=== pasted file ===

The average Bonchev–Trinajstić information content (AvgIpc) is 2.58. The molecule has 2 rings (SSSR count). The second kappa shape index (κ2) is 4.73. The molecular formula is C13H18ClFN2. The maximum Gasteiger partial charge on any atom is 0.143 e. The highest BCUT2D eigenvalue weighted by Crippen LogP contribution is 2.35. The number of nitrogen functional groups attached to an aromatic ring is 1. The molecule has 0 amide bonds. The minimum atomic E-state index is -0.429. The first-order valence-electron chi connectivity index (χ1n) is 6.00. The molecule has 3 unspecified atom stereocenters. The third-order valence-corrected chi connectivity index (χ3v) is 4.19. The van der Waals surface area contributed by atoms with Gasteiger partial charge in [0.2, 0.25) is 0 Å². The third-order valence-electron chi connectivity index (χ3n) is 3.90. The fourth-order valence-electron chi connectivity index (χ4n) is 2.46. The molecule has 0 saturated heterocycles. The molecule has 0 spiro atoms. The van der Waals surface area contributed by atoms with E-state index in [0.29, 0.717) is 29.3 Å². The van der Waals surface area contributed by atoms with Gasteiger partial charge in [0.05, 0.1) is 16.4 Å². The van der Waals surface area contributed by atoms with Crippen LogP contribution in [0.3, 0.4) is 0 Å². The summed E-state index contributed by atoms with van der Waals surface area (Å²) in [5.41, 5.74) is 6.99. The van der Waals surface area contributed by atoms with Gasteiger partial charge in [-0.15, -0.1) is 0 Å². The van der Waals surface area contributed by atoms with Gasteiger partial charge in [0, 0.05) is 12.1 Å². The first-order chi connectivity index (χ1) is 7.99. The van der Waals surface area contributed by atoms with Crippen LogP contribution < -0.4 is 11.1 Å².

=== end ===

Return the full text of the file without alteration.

The average Bonchev–Trinajstić information content (AvgIpc) is 2.58. The molecule has 2 rings (SSSR count). The second kappa shape index (κ2) is 4.73. The molecular formula is C13H18ClFN2. The maximum Gasteiger partial charge on any atom is 0.143 e. The highest BCUT2D eigenvalue weighted by Crippen LogP contribution is 2.35. The number of nitrogen functional groups attached to an aromatic ring is 1. The molecule has 0 amide bonds. The minimum atomic E-state index is -0.429. The first-order valence-electron chi connectivity index (χ1n) is 6.00. The molecule has 3 unspecified atom stereocenters. The third-order valence-corrected chi connectivity index (χ3v) is 4.19. The van der Waals surface area contributed by atoms with Gasteiger partial charge in [0.2, 0.25) is 0 Å². The third-order valence-electron chi connectivity index (χ3n) is 3.90. The fourth-order valence-electron chi connectivity index (χ4n) is 2.46. The molecule has 0 saturated heterocycles. The molecule has 0 spiro atoms. The van der Waals surface area contributed by atoms with E-state index in [0.29, 0.717) is 29.3 Å². The van der Waals surface area contributed by atoms with Gasteiger partial charge in [0.05, 0.1) is 16.4 Å². The van der Waals surface area contributed by atoms with Crippen LogP contribution in [0.3, 0.4) is 0 Å². The summed E-state index contributed by atoms with van der Waals surface area (Å²) in [5.41, 5.74) is 6.99. The van der Waals surface area contributed by atoms with Gasteiger partial charge in [-0.15, -0.1) is 0 Å². The van der Waals surface area contributed by atoms with Gasteiger partial charge in [0, 0.05) is 12.1 Å². The first-order chi connectivity index (χ1) is 7.99. The van der Waals surface area contributed by atoms with Crippen LogP contribution < -0.4 is 11.1 Å².